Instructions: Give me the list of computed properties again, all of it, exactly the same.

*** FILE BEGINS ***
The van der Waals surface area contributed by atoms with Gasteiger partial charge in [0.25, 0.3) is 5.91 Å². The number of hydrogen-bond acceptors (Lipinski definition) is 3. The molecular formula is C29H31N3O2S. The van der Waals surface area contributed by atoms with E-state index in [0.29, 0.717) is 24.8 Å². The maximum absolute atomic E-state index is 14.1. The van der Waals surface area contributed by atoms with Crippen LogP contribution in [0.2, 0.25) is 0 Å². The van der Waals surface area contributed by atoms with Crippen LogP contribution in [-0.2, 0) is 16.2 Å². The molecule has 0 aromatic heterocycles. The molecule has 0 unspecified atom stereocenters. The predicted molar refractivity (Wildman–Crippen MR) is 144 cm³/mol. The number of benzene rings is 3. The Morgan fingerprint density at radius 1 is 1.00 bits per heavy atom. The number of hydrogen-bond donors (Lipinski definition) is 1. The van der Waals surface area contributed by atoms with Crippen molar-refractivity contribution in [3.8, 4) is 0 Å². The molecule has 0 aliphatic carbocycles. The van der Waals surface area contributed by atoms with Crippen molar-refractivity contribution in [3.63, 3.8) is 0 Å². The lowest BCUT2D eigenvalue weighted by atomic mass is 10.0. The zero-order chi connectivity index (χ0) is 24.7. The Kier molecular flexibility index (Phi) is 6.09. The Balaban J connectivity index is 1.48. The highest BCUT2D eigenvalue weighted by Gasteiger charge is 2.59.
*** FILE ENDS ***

The van der Waals surface area contributed by atoms with Gasteiger partial charge in [0.25, 0.3) is 5.91 Å². The number of hydrogen-bond acceptors (Lipinski definition) is 3. The molecular formula is C29H31N3O2S. The van der Waals surface area contributed by atoms with E-state index in [0.29, 0.717) is 24.8 Å². The maximum absolute atomic E-state index is 14.1. The van der Waals surface area contributed by atoms with Crippen LogP contribution in [0.2, 0.25) is 0 Å². The van der Waals surface area contributed by atoms with Crippen LogP contribution in [-0.2, 0) is 16.2 Å². The molecule has 0 aromatic heterocycles. The molecule has 0 unspecified atom stereocenters. The predicted molar refractivity (Wildman–Crippen MR) is 144 cm³/mol. The number of benzene rings is 3. The Morgan fingerprint density at radius 1 is 1.00 bits per heavy atom. The number of hydrogen-bond donors (Lipinski definition) is 1. The van der Waals surface area contributed by atoms with Crippen molar-refractivity contribution in [3.8, 4) is 0 Å². The molecule has 0 aliphatic carbocycles. The van der Waals surface area contributed by atoms with Crippen molar-refractivity contribution in [3.63, 3.8) is 0 Å². The lowest BCUT2D eigenvalue weighted by atomic mass is 10.0. The zero-order chi connectivity index (χ0) is 24.7. The Kier molecular flexibility index (Phi) is 6.09. The Balaban J connectivity index is 1.48. The highest BCUT2D eigenvalue weighted by Gasteiger charge is 2.59.